P 703 – Influence of fast inductive heating of adhesively bonded steel joints on mechanical properties under crash load


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P 703 – Influence of fast inductive heating of adhesively bonded steel joints on mechanical properties under crash load

Aim of this research project was the determination of the influence of an inductive adhesive curing process on joining properties, particularly under impact load. Inductive heating, used for accelerated curing applications for adhesives, has been developed as an important manufacturing technique in industrial production processes, as it helps to reduce process time. It allows a quick handling strength of bonded components  immediately after the bonding process and it increases the outwash resistance of adhesive layers in the subsequent cataphoretic painting and other cleaning processes.
As the first part of the conducted investigations, four epoxy resins, based on one and two components have been previously selected under the aspect of a satisfying crash absorbing behaviour for serveral tests. Investigations, concerning the reaction kinetic behaviour at bulk- specimens show a specific curing behaviour in dependence of the chosen heating rate. Analyses of the viscoelastic material behavior of inductively cured specimens show a change in the glass transition area and the stiffness compared with conventional oven cured specimens. As critical parameters of the induction heating process, the chosen heating rate and the curing temperature could be identified. Therefore, lower curing temperatures and heating rates should be selected to avoid bigger changes in the adhesive properties.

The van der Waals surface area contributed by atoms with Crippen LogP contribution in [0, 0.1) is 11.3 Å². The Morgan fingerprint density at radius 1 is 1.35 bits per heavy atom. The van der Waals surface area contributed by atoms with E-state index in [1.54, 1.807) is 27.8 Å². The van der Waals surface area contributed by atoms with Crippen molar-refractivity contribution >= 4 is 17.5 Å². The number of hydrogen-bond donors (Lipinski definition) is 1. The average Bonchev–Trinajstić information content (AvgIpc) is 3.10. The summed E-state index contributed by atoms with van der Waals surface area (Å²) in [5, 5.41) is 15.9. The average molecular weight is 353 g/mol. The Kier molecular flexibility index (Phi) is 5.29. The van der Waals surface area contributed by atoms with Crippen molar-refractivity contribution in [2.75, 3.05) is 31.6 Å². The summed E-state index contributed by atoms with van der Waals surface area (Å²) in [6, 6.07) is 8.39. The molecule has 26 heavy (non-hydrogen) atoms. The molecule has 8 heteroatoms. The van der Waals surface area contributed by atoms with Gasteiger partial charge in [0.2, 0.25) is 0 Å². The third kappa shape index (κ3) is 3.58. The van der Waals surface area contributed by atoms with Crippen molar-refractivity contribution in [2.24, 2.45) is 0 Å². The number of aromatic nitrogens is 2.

Further investigations with bonded specimens, for example the thick tensile shear specimen show for inductively cured bonds lower  maximum shear strengths and shearing strains at break. The induction heating process reduces the crash   performance of the investigated adhesives.
Attempts to single lap shear specimens bonded with a non alloyed steel and a dualphase steel show that the influence of induction heating may differ in the mechanical properties in  ependence of the material strength and surface.
Impact tests conducted with a t-joint specimen verify a good comparability with results from previous studies on single lap shear specimens.
With the knowledge gained from this project, both quantitative and qualitative assessment of the crash behaviour of inductively cured bonds can be made.
The research project (IGF-Nr. 16586 N) was carried out at Laboratorium für Werkstoff- und Fügetechnik, Universität Paderborn. FOSTA has accompanied the research project work and has organized the project funding from the  Federal Ministry of Economics and Technology through  he AiF as part of the programme for promoting industrial cooperation research (IGF) in accordance with a resolution of the German parliament.

Only available in german language.

O. Hahn, H. C. Schmale

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